Should I Locs

What are locs?

Locs are considered the mainstream version of dreadlocks. Locs are cultivated into a particular size and groomed/cleaned on a regular basis.

The term loc is often preferred because history shows that dreadlocks are sometimes: considered dreadful, the person wearing them is viewed as dreaded, or due to the non-religious affiliation.

Historical Note

The oldest historical record of an African tribe rocking locs can be credited to the priests of the Ethiopian Coptic religion, who were wearing the style as early as 500 BCE. Heading on over to India, the earliest historical reference of locs comes from 1800 BCE (and the credit goes to the Hindu holy men called the sadhus). There is also evidence of Ancient Egyptians rocking locs as well as various African tribes, such as the Maasai of Kenya (who have been rocking locs for only God knows how long).

Sadly, it’s difficult to pin down an official date for the origin of locs in Africa.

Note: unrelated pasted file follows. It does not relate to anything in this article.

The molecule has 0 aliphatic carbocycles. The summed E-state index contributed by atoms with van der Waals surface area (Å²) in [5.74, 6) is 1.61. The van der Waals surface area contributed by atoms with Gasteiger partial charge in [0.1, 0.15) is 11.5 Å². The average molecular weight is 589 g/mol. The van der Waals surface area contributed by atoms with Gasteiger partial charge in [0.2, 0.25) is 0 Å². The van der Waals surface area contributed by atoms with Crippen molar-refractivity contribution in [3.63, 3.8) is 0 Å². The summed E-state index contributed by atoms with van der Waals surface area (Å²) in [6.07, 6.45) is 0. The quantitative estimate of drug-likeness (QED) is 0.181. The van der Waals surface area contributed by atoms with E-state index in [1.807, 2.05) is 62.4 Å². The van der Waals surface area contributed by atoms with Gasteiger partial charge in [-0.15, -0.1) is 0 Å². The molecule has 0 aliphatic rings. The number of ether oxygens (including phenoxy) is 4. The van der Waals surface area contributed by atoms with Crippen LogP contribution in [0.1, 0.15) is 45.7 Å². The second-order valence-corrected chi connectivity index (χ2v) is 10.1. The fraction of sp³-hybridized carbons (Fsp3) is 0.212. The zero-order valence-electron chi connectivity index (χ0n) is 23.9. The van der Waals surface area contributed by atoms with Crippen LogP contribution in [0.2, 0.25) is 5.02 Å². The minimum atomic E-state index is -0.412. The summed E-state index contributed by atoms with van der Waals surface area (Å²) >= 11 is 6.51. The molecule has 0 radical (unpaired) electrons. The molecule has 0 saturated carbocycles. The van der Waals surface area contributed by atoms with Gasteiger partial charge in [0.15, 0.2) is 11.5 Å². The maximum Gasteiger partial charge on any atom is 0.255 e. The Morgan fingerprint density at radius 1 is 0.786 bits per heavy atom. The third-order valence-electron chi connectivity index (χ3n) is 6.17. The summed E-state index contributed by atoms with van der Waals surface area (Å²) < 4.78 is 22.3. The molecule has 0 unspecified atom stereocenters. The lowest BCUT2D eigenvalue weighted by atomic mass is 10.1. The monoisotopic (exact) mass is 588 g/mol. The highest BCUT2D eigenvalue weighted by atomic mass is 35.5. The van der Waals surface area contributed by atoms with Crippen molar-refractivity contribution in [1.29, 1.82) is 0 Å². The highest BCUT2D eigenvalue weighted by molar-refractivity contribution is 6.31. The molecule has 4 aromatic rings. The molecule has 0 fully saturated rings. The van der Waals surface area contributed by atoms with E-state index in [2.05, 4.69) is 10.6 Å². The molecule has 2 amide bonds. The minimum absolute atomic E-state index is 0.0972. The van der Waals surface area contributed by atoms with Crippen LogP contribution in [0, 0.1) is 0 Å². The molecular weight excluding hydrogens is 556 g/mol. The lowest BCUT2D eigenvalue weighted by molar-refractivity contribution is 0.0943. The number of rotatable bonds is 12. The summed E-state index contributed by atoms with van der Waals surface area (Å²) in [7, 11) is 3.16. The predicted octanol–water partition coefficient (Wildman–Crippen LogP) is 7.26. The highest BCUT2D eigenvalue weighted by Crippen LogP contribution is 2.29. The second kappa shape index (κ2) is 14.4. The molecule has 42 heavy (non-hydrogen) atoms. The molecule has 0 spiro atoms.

The Encyclopedia of Hair, A Cultural History


Pre-Loc phase

The baby stage of the loc process can last anywhere from three to six months, depending on your hair type and how fast it grows. There are several styles you can start with —such as braids, two-strand twists, comb coils and palm rolls.

budding phase

During this stage it is a good time for you to start experimenting with pressure styles, such as rope twists and curly sets, to help control some of the swelling. On average, you can expect to be in budding stage anywhere from 6 to 18 months.

shooting phase

It can take anywhere from 12 to almost 36 months to enter the adult stage of locs, You also want to ensure that you’re using the right products, to prevent buildup and unraveling; and that you’re properly retwisting your hair to avoid weak locs and excessive frizz once they’re mature.

elder phase

The is the stage where you will spend the rest of your journey. See chart below.